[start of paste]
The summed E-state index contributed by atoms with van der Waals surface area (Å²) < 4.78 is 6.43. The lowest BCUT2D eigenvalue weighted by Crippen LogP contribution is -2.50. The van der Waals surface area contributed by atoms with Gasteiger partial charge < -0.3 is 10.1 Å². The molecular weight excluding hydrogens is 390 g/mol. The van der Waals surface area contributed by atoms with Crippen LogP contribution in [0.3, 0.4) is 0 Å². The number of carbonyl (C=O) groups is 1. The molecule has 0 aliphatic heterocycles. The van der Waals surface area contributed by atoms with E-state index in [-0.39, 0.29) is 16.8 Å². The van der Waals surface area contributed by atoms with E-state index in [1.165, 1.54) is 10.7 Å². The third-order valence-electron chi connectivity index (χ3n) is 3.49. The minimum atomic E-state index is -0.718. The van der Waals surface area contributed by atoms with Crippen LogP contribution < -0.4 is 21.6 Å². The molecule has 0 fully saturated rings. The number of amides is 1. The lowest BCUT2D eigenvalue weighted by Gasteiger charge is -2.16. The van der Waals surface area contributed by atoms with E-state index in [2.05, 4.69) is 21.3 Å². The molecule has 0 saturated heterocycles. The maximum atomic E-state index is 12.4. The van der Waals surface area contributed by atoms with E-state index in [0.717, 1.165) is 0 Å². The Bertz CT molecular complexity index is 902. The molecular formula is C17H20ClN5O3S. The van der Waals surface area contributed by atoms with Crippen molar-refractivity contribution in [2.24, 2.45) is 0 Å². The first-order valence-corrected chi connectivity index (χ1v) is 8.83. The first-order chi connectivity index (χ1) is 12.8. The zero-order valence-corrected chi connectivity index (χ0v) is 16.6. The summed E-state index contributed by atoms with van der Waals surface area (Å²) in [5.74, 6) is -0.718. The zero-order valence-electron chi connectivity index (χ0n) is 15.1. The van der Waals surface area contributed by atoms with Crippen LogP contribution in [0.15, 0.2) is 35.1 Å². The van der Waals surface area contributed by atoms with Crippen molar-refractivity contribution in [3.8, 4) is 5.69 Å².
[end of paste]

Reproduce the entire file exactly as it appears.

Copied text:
The summed E-state index contributed by atoms with van der Waals surface area (Å²) < 4.78 is 6.43. The lowest BCUT2D eigenvalue weighted by Crippen LogP contribution is -2.50. The van der Waals surface area contributed by atoms with Gasteiger partial charge < -0.3 is 10.1 Å². The molecular weight excluding hydrogens is 390 g/mol. The van der Waals surface area contributed by atoms with Crippen LogP contribution in [0.3, 0.4) is 0 Å². The number of carbonyl (C=O) groups is 1. The molecule has 0 aliphatic heterocycles. The van der Waals surface area contributed by atoms with E-state index in [-0.39, 0.29) is 16.8 Å². The van der Waals surface area contributed by atoms with E-state index in [1.165, 1.54) is 10.7 Å². The third-order valence-electron chi connectivity index (χ3n) is 3.49. The minimum atomic E-state index is -0.718. The van der Waals surface area contributed by atoms with Crippen LogP contribution < -0.4 is 21.6 Å². The molecule has 0 fully saturated rings. The number of amides is 1. The lowest BCUT2D eigenvalue weighted by Gasteiger charge is -2.16. The van der Waals surface area contributed by atoms with E-state index in [2.05, 4.69) is 21.3 Å². The molecule has 0 saturated heterocycles. The maximum atomic E-state index is 12.4. The van der Waals surface area contributed by atoms with E-state index in [0.717, 1.165) is 0 Å². The Bertz CT molecular complexity index is 902. The molecular formula is C17H20ClN5O3S. The van der Waals surface area contributed by atoms with Crippen molar-refractivity contribution in [2.24, 2.45) is 0 Å². The first-order valence-corrected chi connectivity index (χ1v) is 8.83. The first-order chi connectivity index (χ1) is 12.8. The zero-order valence-corrected chi connectivity index (χ0v) is 16.6. The summed E-state index contributed by atoms with van der Waals surface area (Å²) in [5.74, 6) is -0.718. The zero-order valence-electron chi connectivity index (χ0n) is 15.1. The van der Waals surface area contributed by atoms with Crippen LogP contribution in [0.15, 0.2) is 35.1 Å². The van der Waals surface area contributed by atoms with Crippen molar-refractivity contribution in [3.8, 4) is 5.69 Å².